Friday, October 10, 2008

Bottled Up in The Baja

In this issue, we’ll plug you into two of the small, artisanal producers of the good juice from Mexico Lindo. Both have their operations in the Ensenada area in the Baja Norte.


Roganto Winery (officially, “Vides Y Vinos Californianos”) is located in downtown Ensenada in a most unlikely place. As a matter of fact, we got lost trying to find them. After driving up and down a busy main drag, we finally found them in a small building behind a water well services business. Seems the winery is located behind the water pumps! Go figure! (Owners are the same….vineyards are out in the country south of Ensenada). “Roganto” takes its name from the first few letters of the first names of the partners, Rogelio Sanchez and Antonio Luis Escalante.


The very affable Antonio gives us a private tour (the winery is not open to the public) of a very modern, but modest sized winemaking operation. 1987 marked the first vintage (Antonio says “it was like a wine you might make in your garage”), of only about 200 cases which they just gave away to friends. The response was so positive “Tony” and his partner decided to go commercial with the 2001 vintage, buying all of their production from various growers in the area. Since then, they have owned their vineyards.


Cabernet Sauvignon and Tempranillo are the”stars” here. Deep, dark, packed with fat, intense, high extract flavors of blackberries, plums, walnuts, sweet oak, and spices, these beauties add new meaning to the word, “Wow”! Roganto bottles these reds separately and as blends.


Vino blancos were added to the product line in recent years. We tasted an absolutely delicious pair, a Sauvignon Blanc, bursting with honeysuckle aromas, flavors of melon and sweet spices, and a steely crisp, citrusy, non-oaked Montrachet-style Chardonnay that had a finish from here to Christmas!


Roganto Winery has it going! In a recent tasting held by top Mexican wine gurus, its Tempranillo was voted the 2nd best in the country!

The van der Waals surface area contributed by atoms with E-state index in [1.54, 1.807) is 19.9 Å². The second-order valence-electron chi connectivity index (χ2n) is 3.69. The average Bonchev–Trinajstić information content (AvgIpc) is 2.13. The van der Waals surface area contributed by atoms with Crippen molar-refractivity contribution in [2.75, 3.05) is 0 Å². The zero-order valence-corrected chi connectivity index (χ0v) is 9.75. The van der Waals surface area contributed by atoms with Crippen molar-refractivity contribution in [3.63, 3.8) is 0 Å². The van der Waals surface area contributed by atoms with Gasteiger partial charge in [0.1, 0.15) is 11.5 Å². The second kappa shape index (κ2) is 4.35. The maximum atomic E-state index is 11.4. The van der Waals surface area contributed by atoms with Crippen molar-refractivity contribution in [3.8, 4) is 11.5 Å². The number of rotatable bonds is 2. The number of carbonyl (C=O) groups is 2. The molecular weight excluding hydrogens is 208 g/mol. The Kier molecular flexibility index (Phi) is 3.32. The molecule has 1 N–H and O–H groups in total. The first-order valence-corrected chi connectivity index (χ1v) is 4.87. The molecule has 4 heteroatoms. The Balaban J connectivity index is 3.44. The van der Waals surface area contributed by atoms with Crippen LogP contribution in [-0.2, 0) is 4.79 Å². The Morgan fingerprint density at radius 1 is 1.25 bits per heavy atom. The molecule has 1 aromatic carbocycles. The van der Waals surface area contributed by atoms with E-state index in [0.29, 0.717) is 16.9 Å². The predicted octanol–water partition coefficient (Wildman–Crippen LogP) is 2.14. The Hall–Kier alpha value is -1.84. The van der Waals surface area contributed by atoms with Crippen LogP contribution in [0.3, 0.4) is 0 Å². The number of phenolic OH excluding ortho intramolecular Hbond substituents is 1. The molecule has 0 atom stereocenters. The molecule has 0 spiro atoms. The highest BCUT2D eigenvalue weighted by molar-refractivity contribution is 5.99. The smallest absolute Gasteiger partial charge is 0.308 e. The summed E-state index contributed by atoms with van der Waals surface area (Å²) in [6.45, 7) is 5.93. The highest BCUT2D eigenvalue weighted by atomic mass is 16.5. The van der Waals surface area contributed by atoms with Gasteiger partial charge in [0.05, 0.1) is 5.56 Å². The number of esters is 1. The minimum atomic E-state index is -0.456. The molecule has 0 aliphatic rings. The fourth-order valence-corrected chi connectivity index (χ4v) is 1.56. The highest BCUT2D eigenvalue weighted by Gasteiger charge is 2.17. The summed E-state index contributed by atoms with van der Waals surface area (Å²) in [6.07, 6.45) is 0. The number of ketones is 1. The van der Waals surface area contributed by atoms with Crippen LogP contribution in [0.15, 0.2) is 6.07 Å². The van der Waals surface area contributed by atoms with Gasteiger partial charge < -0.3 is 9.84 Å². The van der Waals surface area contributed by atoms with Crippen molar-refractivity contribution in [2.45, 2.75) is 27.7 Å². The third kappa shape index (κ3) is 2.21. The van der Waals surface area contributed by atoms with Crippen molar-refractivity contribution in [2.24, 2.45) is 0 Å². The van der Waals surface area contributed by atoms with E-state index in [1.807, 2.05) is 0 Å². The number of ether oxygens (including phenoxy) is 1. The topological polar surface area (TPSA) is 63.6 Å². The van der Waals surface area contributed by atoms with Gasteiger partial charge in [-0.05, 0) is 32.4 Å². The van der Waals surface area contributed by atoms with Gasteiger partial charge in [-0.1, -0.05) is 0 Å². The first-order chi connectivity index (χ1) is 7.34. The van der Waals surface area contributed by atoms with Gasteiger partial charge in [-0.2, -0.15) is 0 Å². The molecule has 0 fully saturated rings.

Pau Pijoan Winery was a bit of a challenge to find. Not visible from the main road, no sign to mark the turn off on a dirt road leading to the winery. But hey, that’s why cell phones were invented! Finally, by “take[ing] the first left dirt road past the horse farm”, and “turn at the next dirt road”, we finally found Pau and his winery!


Pau Pijoan Aguade, a retired research veterinarian whose family roots go back to the Barcelona area in Spain, produces a wide range of varietals (12) which goes into making five different wines, all with a Spanish flair. We tasted the four named after his wife and three daughters.

I noticed no vineyards the area, and wondered about that until Pau informed me that all of his grapes are outsourced. He keeps his operation small at 1600 cases per year, almost all sold in the Mexico City area.


Mare (wife) is a robust Zinfandel blend of 2/3 Zin, 25% Cabernet Sauvignon, with balance Merlot. Rich, flavorful, and intense with great mouthfeel and a long finish, she was a big glass of wine. Maybe she’s a big girl!


Silvana is a tasty blend of Chardonnay, Chenin Blanc, and Muscatel and offered pretty floral notes on a framework of crisp, clean flavors. A “patio wine”, made for easy sippin’ as an aperitif or with light foods.


Paulinha is a Beaujolais Noveau style blend of Zin, Petite Sirah, and Merlot and comes across that way. Light, fruity, with candy flavors, I found it to be a little bubble-gummy and innocuous. I’m sure Paula, the wines namesake, isn’t that way!


Dominica must be a big girl ‘cause she got us back on track with a full-figured blend of Grenache, Cabernet Sauvignon and Petite Sirah. An interesting nose of perfume led onto a dark fruit bomb in the mouth, followed by a long finish. Dominica spends 13 months in oak, and tips the scales at 15.5% alcohol. She was clearly the star of the show!


It shows to go you what is happening right here in Mexico Lindo! 


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